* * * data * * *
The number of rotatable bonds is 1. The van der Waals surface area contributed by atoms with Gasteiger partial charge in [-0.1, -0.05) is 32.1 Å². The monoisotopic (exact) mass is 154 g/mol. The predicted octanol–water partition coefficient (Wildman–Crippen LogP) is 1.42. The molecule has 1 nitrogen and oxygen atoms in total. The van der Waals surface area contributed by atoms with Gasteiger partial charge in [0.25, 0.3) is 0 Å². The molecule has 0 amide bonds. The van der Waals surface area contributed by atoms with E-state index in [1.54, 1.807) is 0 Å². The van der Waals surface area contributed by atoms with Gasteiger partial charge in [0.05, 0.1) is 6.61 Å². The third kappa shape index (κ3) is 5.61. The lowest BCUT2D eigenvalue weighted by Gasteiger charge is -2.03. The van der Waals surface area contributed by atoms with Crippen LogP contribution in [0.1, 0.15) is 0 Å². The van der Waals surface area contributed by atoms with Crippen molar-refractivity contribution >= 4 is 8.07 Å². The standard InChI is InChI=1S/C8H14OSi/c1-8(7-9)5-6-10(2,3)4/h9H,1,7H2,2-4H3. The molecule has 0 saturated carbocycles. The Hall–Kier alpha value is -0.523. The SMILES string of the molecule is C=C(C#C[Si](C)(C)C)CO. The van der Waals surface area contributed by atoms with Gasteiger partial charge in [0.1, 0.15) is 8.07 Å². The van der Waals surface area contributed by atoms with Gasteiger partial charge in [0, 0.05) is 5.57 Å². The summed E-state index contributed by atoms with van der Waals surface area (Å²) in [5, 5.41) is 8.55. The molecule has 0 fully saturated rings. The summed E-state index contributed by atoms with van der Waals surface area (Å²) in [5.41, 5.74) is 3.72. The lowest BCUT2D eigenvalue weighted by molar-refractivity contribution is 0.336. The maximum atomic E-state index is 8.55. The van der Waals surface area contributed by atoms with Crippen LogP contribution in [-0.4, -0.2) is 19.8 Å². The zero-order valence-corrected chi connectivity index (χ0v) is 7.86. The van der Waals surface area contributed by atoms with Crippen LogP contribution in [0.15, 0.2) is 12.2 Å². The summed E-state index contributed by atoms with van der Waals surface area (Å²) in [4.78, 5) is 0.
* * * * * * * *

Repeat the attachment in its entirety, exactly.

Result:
The number of rotatable bonds is 1. The van der Waals surface area contributed by atoms with Gasteiger partial charge in [-0.1, -0.05) is 32.1 Å². The monoisotopic (exact) mass is 154 g/mol. The predicted octanol–water partition coefficient (Wildman–Crippen LogP) is 1.42. The molecule has 1 nitrogen and oxygen atoms in total. The van der Waals surface area contributed by atoms with Gasteiger partial charge in [0.25, 0.3) is 0 Å². The molecule has 0 amide bonds. The van der Waals surface area contributed by atoms with E-state index in [1.54, 1.807) is 0 Å². The van der Waals surface area contributed by atoms with Gasteiger partial charge in [0.05, 0.1) is 6.61 Å². The third kappa shape index (κ3) is 5.61. The lowest BCUT2D eigenvalue weighted by Gasteiger charge is -2.03. The van der Waals surface area contributed by atoms with Crippen LogP contribution in [0.1, 0.15) is 0 Å². The van der Waals surface area contributed by atoms with Crippen molar-refractivity contribution >= 4 is 8.07 Å². The standard InChI is InChI=1S/C8H14OSi/c1-8(7-9)5-6-10(2,3)4/h9H,1,7H2,2-4H3. The molecule has 0 saturated carbocycles. The Hall–Kier alpha value is -0.523. The SMILES string of the molecule is C=C(C#C[Si](C)(C)C)CO. The van der Waals surface area contributed by atoms with Gasteiger partial charge in [0.1, 0.15) is 8.07 Å². The van der Waals surface area contributed by atoms with Gasteiger partial charge in [0, 0.05) is 5.57 Å². The summed E-state index contributed by atoms with van der Waals surface area (Å²) in [5, 5.41) is 8.55. The molecule has 0 fully saturated rings. The summed E-state index contributed by atoms with van der Waals surface area (Å²) in [5.41, 5.74) is 3.72. The lowest BCUT2D eigenvalue weighted by molar-refractivity contribution is 0.336. The maximum atomic E-state index is 8.55. The van der Waals surface area contributed by atoms with Crippen LogP contribution in [-0.4, -0.2) is 19.8 Å². The zero-order valence-corrected chi connectivity index (χ0v) is 7.86. The van der Waals surface area contributed by atoms with Crippen LogP contribution in [0.15, 0.2) is 12.2 Å². The summed E-state index contributed by atoms with van der Waals surface area (Å²) in [4.78, 5) is 0.